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Validity and utility of community health workers' estimation of kava use

Clough, Alan R., Bailie, Ross S., Burns, Chris B., Guyula, T., Wunungmurra, R. and Wanybarrnga, S. R. (2002). Validity and utility of community health workers' estimation of kava use. Australian and New Zealand Journal of Public Health,26(1):52-57.

Document type: Journal Article
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Title Validity and utility of community health workers' estimation of kava use
Author Clough, Alan R.
Bailie, Ross S.
Burns, Chris B.
Guyula, T.
Wunungmurra, R.
Wanybarrnga, S. R.
Journal Name Australian and New Zealand Journal of Public Health
Publication Date 2002
Volume Number 26
Issue Number 1
ISSN 1326-0200   (check CDU catalogue open catalogue search in new window)
Start Page 52
End Page 57
Place of Publication Canberra
Publisher Public Health Association of Australia
Field of Research 320000 Medical and Health Sciences
HERDC Category C1 - Journal Article (DEST)
Abstract Objective: Estimating illicit substance use in epidemiological studies is challenging, particularly across ethical, cultural and language barriers. While developing the methods for a case-control study of the effects of heavy kava consumption among Aboriginal people in remote Northern Territory (NT), we examined the validity and utility of alternative methods for estimating exposure. Methods: We assessed the level of agreement between a consensus of Aboriginal health workers in two different communities using interviews conducted with community members and health workers and individuals' self-reported kava consumption. Exposure measures included history of kava use, current kava use and history of heavy use. Agreement between a health worker consensus classification and individuals' self-report was analysed and agreement among several health workers in a consensus classification without self-report was assessed. Results: Health workers concurred about an individual's history of kava use (k=0.83), current use (k=0.43) and also level of use (k=0.33). There was very good agreement between health workers' consensus and self-reported history of use (k=0.77). Agreement among health workers about current kava use was poor (k=0.08), while there was fair agreement between health workers and self-reported heavy kava users (k=0.36), Data from review of clinic patient notes supported agreement between consensus classification and self-reported history and level of use (k=0.39). Conclusions: Self-reported kava use may be a poor estimate of current use especially when obtained from interviews away from a confidential clinic setting. Consensus classification by knowledgeable Aboriginal health workers provided comprehensive coverage, efficiently and with greater reliability and assisted to identify 'excessive' kava use.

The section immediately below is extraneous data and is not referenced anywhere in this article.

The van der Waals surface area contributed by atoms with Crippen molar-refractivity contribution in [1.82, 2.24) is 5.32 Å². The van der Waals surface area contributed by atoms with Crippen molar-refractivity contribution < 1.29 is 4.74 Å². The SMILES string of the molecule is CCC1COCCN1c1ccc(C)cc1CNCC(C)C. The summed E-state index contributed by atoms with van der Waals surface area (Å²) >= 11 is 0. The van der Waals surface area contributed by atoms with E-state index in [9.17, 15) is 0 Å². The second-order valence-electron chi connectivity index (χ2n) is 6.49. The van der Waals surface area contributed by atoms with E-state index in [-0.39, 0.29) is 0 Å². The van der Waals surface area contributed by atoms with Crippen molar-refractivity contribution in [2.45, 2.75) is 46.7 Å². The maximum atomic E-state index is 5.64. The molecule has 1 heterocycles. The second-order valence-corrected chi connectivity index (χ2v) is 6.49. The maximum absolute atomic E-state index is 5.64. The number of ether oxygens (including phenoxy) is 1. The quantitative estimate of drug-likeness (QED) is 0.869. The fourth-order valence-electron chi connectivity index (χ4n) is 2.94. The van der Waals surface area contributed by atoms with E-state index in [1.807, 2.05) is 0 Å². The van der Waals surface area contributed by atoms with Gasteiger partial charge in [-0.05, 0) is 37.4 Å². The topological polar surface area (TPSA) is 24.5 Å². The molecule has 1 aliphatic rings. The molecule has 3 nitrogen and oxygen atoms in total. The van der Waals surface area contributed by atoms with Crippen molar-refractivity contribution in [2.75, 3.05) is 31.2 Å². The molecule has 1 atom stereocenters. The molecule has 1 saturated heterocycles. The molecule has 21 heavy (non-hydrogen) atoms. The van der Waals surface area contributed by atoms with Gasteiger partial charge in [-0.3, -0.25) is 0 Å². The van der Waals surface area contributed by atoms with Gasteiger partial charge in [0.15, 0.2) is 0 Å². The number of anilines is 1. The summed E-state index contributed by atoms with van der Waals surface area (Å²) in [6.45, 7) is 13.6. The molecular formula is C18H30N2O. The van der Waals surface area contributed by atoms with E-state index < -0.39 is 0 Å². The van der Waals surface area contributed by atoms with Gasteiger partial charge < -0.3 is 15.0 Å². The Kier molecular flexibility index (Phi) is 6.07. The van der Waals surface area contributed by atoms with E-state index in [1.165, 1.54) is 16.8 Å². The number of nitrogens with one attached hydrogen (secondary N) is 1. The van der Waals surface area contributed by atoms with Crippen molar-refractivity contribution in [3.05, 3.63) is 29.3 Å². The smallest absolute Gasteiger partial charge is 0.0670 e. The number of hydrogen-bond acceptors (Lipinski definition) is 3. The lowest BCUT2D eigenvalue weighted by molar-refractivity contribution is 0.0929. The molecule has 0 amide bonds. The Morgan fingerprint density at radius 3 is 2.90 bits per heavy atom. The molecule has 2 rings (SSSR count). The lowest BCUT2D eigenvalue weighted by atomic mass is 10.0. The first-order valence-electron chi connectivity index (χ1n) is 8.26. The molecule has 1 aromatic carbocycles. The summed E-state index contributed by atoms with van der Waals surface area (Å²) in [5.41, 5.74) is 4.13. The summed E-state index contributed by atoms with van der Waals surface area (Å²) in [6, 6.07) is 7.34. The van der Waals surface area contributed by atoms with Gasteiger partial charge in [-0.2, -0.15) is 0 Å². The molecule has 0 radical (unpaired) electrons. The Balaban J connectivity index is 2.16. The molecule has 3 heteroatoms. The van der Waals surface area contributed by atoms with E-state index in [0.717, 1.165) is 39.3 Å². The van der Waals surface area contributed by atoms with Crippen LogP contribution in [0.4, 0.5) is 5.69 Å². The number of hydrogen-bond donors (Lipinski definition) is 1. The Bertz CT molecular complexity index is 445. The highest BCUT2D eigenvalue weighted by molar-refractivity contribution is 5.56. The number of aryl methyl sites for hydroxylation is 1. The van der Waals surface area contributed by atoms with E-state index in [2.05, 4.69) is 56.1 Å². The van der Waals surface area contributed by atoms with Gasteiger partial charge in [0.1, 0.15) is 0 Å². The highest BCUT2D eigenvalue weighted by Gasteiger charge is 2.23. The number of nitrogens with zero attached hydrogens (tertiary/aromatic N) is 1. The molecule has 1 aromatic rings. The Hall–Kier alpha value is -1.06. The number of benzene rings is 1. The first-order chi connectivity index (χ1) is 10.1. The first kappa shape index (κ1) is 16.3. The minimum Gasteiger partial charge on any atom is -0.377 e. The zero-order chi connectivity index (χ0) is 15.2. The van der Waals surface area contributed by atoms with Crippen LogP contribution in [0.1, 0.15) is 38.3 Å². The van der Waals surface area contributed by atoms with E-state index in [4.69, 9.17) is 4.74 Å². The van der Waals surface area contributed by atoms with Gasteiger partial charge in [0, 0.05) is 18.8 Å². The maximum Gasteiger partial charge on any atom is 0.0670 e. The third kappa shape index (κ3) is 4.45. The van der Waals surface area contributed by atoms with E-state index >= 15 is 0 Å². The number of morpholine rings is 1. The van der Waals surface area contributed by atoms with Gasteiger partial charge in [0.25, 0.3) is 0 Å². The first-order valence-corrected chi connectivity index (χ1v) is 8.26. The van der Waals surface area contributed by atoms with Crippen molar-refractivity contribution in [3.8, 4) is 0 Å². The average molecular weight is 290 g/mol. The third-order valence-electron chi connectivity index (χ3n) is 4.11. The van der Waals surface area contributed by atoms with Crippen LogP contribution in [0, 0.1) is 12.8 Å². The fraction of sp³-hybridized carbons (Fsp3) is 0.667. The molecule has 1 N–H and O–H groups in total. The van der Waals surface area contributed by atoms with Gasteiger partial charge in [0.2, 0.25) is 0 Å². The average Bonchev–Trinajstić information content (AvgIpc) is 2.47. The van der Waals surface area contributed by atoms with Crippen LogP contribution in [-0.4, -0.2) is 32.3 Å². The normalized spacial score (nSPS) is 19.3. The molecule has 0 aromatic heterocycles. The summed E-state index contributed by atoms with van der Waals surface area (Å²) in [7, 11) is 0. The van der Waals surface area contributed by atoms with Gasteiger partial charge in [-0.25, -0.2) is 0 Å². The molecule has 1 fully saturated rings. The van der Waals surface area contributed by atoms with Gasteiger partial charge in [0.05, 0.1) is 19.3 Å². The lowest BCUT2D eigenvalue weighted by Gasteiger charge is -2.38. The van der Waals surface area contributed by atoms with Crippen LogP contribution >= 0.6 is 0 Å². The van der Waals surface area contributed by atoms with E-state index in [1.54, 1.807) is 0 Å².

Keywords Aboriginal
Northern Territory
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Created: Wed, 28 Nov 2007, 14:16:08 CST